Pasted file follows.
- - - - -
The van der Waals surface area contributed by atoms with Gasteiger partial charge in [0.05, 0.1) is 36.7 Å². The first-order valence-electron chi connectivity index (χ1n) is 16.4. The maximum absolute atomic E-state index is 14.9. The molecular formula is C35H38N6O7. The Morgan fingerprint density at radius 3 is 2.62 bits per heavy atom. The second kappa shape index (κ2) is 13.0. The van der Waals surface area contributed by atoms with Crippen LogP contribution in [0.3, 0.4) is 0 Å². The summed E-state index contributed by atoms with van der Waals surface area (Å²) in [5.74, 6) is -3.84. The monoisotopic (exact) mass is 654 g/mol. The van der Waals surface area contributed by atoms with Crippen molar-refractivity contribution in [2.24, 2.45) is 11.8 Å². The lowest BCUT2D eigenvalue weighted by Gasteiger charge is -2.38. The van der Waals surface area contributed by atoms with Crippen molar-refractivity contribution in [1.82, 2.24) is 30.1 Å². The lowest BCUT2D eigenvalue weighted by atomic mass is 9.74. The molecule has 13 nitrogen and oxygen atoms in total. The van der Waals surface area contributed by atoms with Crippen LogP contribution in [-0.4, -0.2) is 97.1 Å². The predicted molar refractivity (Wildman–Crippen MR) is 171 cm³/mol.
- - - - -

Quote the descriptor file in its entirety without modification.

The van der Waals surface area contributed by atoms with Gasteiger partial charge in [0.05, 0.1) is 36.7 Å². The first-order valence-electron chi connectivity index (χ1n) is 16.4. The maximum absolute atomic E-state index is 14.9. The molecular formula is C35H38N6O7. The Morgan fingerprint density at radius 3 is 2.62 bits per heavy atom. The second kappa shape index (κ2) is 13.0. The van der Waals surface area contributed by atoms with Crippen LogP contribution in [0.3, 0.4) is 0 Å². The summed E-state index contributed by atoms with van der Waals surface area (Å²) in [5.74, 6) is -3.84. The monoisotopic (exact) mass is 654 g/mol. The van der Waals surface area contributed by atoms with Crippen molar-refractivity contribution in [2.24, 2.45) is 11.8 Å². The lowest BCUT2D eigenvalue weighted by Gasteiger charge is -2.38. The van der Waals surface area contributed by atoms with Crippen molar-refractivity contribution in [1.82, 2.24) is 30.1 Å². The lowest BCUT2D eigenvalue weighted by atomic mass is 9.74. The molecule has 13 nitrogen and oxygen atoms in total. The van der Waals surface area contributed by atoms with Crippen LogP contribution in [-0.4, -0.2) is 97.1 Å². The predicted molar refractivity (Wildman–Crippen MR) is 171 cm³/mol.